Amidst the fireworks which were burnt during the Deepavali week, the nation received a bombshell. The editor-in-chief of Times Now and ET Now Arnab Goswami announced his decision of quitting the Times Group to start his own venture. The bombshell in the literal sense led to shock across newsrooms even as Twitter and social media went into a tizzy trying to speculate the reasons for quitting and wondering what next for the fiery anchor. For some, the exit from Times Now also spelled relief since he is seen as the key anchor responsible for oversimplification of TV debates. The nation wondered whether if Arnab’s blazing guns will silent and whether if there will be no more noise at 9 pm. It was as if viewers had been orphaned at a crucial moment and we were left to fend for ourselves to find alternative sources of entertainment to keep ourselves entertained at 9 pm.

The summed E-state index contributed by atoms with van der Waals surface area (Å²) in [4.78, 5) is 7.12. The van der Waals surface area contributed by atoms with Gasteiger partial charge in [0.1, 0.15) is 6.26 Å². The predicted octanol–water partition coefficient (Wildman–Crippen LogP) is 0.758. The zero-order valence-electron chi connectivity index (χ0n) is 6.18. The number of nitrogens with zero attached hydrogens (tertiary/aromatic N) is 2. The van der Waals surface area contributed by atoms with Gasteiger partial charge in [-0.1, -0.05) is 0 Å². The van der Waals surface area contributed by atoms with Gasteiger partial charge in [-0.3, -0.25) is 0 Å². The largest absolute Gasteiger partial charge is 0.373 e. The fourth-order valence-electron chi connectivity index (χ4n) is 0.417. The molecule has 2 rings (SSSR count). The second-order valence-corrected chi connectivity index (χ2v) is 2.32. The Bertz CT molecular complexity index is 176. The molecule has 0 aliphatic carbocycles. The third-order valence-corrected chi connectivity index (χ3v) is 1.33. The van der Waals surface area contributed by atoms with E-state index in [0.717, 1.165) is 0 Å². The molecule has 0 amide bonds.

There is little doubt about the severe credibility crisis that most journalists in India face today. Most journalists are perceived as power hungry and often believe in return and take through measures that encourage obeisance and sycophancy by keeping themselves blind to certain realities. Very few are actually granted entry into the privileged Lutyens’ media circle. Times Now’s studios are based in Mumbai and despite Arnab being an ‘outsider’ in a field which rarely looks beyond Delhi, he emerged as one of the successful TV anchors. He captured the nation’s imagination by capitalising on the repressed rage by making it his own. Questions, not answers, became the new trend, making him bigger than the brand of Times Now.
Individual opinions about Arnab and his contribution to journalism can vary but one cannot rob him of his success. He has converted opportunities into success because none of the other journalists—both from within and outside the circle—can match up to his fiery style of debate or command the viewership that Arnab singularly managed to steer for Times Now. As the nation’s daily dose of questioning comes to a standstill, one wonders about the future of 9 pm journalism. 9 pm will surely be duller until it begins again in another studio, at another time. Until then, we can only wish the best for Arnab’s future.